By Don Heckman
I finally got around to seeing Follies last Thursday night. I’d had some reservations about what to expect from a revival of what is, by almost any standard, one of the seminal American musical theatre pieces. But when our dear friend Susan Watson Wright, an enchanting member of the cast, offered us some house seats, how could I resist.
The current revival had received rave reviews from its original performance at the Kennedy Center, after the opening of its six month run on Broadway, and after its Los Angeles premiere at the Ahmanson Theatre on May 3. But Bernadette Peters had dropped out after the Broadway run, choosing not to be part of the L.A. cast. And one couldn’t help but wonder what impact this had on the creative communal interaction among the large cast.
As it turned out, no worries. About anything. Follies is already being touted as a favorite to win a Tony Award in the best revival category, and the show’s seven other Tony nominations cover acting, costumes, sound and lighting. All with excellent reason, as the Ahmanson production thoroughly confirmed. Suffice to say that no dollar was left unspent, no stone left unturned in creating a performance brilliantly illuminating Follies’ stunning combination of music and story.
The setting is a 1971 reunion party for the showgirls of Weissman’s Follies. Among the party goers, a collection of aging performers – many of whom are seeing each other for the first time in decades. And some of whom are still captivated by their early love affairs, despite having moved on to other relationships – most notably two unhappily married couples, Phyllis and Ben, and Sally and Buddy.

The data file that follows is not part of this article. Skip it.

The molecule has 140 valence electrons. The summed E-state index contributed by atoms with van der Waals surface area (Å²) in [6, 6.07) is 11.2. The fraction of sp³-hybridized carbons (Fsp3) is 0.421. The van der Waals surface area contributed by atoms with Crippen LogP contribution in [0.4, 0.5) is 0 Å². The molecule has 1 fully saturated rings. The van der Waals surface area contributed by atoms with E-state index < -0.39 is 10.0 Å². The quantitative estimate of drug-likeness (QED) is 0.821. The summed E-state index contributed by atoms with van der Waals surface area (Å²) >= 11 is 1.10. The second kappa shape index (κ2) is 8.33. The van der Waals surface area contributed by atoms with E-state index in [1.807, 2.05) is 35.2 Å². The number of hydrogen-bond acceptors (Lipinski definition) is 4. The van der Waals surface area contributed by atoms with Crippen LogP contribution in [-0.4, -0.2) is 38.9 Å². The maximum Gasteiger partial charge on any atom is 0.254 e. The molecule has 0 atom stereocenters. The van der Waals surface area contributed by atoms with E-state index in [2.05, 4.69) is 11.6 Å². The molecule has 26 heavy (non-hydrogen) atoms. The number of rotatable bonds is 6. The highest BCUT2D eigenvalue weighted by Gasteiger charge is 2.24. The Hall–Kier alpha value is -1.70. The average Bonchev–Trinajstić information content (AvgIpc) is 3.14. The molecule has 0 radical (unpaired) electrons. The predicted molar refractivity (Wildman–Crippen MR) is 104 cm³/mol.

Book writer James Goldman’s story has been transformed by Stephen Sondheim’s stunning score into musical theatre at its finest. In classic fashion, one illuminating song after another advances the plot while simultaneously providing a vehicle for several brilliant solo performances from the stellar cast.
Among them are some now-legendary Sondheim songs: “Broadway Baby,” sung in explosively dynamic fashion by Tony-nominated Jayne Houdyshell; “I’m Still Here,” in a superb rendering by the U.K.’s theatre star, Elaine Page; “Could I Leave You?” delivered in convincing fashion by Tony-nominated Jan Maxwell; and the “folly” song “Losing My Mind” sung and performed emotionally by Victoria Clark.
Other songs were equally vital in bringing the story to life: “The Road You Didn’t Take”; and the three other final, individual “folly” songs, sung by the other members of the two couples, “The God-Why-Don’t-You-Love-Me Blues” by Danny Burstein; “The Story of Lucy and Jessie” by Maxwell; and the climactic “Live, Laugh, Love” by Tony-nominated Ron Raines.
And there’s much more. Including “Who’s That Woman,” a wild, choreographic delight in which the elder showgirls go step for step with the young images of their distant past. As well as the startlingly dramatic visual transformations – some of them cinematic in scope – accompanying the “Loveland” segment that closes the performance.
In short, it was just about everything one could ask for in musical theatre. Follies has been – as I suggested above – one of the definitive words/music/dance works of the American theatre since it first arrived on Broadway in 1971. I didn’t see that version, but it would be hard to imagine a more convincing production, on all counts, than the show that runs at the Ahmanson through June 9. It simply doesn’t get any better than this.